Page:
SGNSim creates a GRN by generating a graph with the desired topology, imposing in-degree and out-degree distributions. Inputs are monomers or combined into multimers and set as direct or indirect. After, each direct input is assigned to an operator site (different TFs can be allowed, or not, to compete for the same operator site), while indirect inputs are given a target. Lastly, a function is assigned to each gene, defining the gene's response to a combination of TFs (promoter state). The functions can be unate, or a transcription rate can be randomly assigned to each combination of promoter states, since the combined effect of TFs on transcription rates is not necessarily unate.
The information defining the set of reactions that the resulting GRN consists of is stored in an adjacency matrix. A site aij of the adjacency matrix contains the set of values (x1, x2,x3, x4). x1 defines the type of interaction from j to i: 0 (no interaction), 1 (monomer) or 2 (dimer). In general, this value can grow to include higher-order multimers. x2 defines if it is a direct interaction (+1), i.e. if pj binds to Proi, or indirect (−1), as in (5). x3 is not null in the case of a dimer interaction and equal to the number identifying the protein that binds to pj and forms the heterodimer. If higher-order multimers are allowed, this field becomes a list of all participating monomers. Finally, x4 identifies which operator site j of Proi the complex binds to, and is 0 in the case of an indirect interaction.
Given the formalism described earlier, SGNSim can generate ensembles of random networks within user-defined parameters, allowing exploration of a large phase space. The user can, for example, select the topology from several provided topologies, specify the distributions from which the initial concentrations of chemical species and the reaction rates are generated, set the ratio of activation/inhibition interactions and the fraction of housekeeping genes (those with basal level of expression), etc.
Because genes have different lengths, resulting in RNA and proteins with different sizes, their transcription and translation delays differ. Also, RNAp's do not transcribe at a constant speed due to molecular noise, so we allow delays to vary from the mean delay at runtime. The resulting network can be simulated for a specified amount of time and sampled at set regular intervals.
SGNSim can also simulate specific systems of reactions such as chemical pathways or small GRNs. In addition, these systems can be modeled as if in compartmentalized spaces. Here, two processes are important: membrane crossing and diffusion. The crossing of a molecule A from compartment 1, of volume V1, to compartment 2, can be modeled by a single step reaction (A1 → A2) with a propensity given by (8):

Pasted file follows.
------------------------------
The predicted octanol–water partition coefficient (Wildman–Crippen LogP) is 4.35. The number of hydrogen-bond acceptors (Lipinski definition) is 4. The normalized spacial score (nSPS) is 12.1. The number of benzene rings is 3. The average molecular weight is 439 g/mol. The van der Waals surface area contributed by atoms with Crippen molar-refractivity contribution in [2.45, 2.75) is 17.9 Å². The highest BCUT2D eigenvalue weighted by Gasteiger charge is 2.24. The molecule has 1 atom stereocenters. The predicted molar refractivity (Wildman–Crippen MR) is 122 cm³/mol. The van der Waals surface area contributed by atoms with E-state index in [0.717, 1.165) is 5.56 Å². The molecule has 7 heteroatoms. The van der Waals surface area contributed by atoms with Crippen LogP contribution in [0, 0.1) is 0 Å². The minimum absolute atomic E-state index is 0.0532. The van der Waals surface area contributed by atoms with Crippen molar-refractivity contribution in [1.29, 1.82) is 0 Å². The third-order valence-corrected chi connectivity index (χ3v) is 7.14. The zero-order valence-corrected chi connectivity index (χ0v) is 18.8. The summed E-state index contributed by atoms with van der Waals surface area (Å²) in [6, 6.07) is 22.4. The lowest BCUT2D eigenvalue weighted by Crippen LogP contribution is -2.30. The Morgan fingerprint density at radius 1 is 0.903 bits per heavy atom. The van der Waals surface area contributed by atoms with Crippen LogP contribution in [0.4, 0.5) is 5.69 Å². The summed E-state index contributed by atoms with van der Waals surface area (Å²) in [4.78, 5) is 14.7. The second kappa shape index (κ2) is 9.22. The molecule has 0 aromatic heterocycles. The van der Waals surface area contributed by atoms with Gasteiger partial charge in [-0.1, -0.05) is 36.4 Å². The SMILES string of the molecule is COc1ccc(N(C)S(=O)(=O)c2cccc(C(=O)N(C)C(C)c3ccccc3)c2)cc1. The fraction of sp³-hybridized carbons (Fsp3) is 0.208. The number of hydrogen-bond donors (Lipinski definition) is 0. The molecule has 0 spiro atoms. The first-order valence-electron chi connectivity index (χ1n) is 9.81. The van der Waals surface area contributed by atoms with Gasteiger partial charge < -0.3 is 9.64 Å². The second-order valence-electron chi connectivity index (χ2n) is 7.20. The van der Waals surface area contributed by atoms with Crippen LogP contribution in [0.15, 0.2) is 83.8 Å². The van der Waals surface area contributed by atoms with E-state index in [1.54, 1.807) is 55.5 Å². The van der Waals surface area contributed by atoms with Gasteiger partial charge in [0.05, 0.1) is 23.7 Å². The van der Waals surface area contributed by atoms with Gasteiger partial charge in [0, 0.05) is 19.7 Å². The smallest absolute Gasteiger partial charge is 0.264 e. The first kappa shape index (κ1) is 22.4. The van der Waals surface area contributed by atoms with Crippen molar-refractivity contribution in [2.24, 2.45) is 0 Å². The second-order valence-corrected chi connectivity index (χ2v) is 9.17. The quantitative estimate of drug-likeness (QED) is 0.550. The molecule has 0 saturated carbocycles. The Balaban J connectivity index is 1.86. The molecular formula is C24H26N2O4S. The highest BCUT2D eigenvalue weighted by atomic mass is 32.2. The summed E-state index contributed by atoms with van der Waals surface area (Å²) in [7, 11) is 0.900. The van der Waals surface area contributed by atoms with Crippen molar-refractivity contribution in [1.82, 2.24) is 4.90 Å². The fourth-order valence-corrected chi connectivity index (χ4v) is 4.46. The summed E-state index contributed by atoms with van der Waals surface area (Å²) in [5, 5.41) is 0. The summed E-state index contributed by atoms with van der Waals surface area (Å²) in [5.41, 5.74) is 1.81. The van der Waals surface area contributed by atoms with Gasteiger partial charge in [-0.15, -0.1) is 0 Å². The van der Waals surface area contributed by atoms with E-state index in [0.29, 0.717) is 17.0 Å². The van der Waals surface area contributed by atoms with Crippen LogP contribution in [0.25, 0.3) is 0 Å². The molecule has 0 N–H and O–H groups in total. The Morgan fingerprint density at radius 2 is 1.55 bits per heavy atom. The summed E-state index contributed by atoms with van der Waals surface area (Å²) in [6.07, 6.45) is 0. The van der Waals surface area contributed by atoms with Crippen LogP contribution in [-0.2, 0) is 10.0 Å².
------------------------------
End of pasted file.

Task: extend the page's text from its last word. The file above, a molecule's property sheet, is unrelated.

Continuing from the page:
Whether using the ensemble approach or a user defined system of reactions, SGN Sim can test the system in many ways. For instance, in GRNs, it can do ‘mock’ perturbation experiments like gene deletion, over-expression, copy and mutation. For example to model a gene over-expression t seconds after the experiment started, a specific inducer is introduced at that time in the simulation.
Importantly, reaction rates can be some complex functions, such as hill functions, that depend on concentrations at each moment. This allows, for example, modeling active transport via a membrane.
For models of gene expression, SGNSim can include alternative splicing where a pre-mRNA transcribed from a gene can lead to different mature mRNA molecules and, thus, different proteins. This can be achieved by introducing an extra reaction: .
SGNSim dynamics are simulated using the ‘delayed SSA’ (Roussel and Zhu, 2006), that, unlike the non-delayed SSA, uses a waiting list to store the delayed output events, and proceeds as follows:
Set t ← 0, tstop ← stop time, read initial number of molecules and reactions, create empty waiting list L.
Do an SSA step for input events to get next reacting event R1 and corresponding occurrence time t1.
If t1 + t < tmin (the least time in L), set t ← t + t1. Update number of molecules by performing R1, adding delayed products into L as necessary.
If t1 + t ≥ tmin, set t ← tmin. Update number of molecules by releasing the first element in L.
If t < tstop, go to step 2.
SGNSim can model a wide range of chemical systems since it allows compartmentalization, complex rate constants, multiple time delays and perturbations, among other features. Importantly, using an improved version of the GRN model proposed in (Ribeiro et al., 2006), it can generate ensembles of large GRNs, within a large range of user-defined parameters. As examples of applications of SGNSim we modeled a toggle switch without cooperative binding subject to perturbations after a transient, a compartmentalized environment with active membrane transport and a model of the yeast transcriptional network (see Availability section).
The authors thank iCORE, a funding agency of Alberta and the IBI Informatics of the U. of Calgary.
Conflict of Interest. none declared.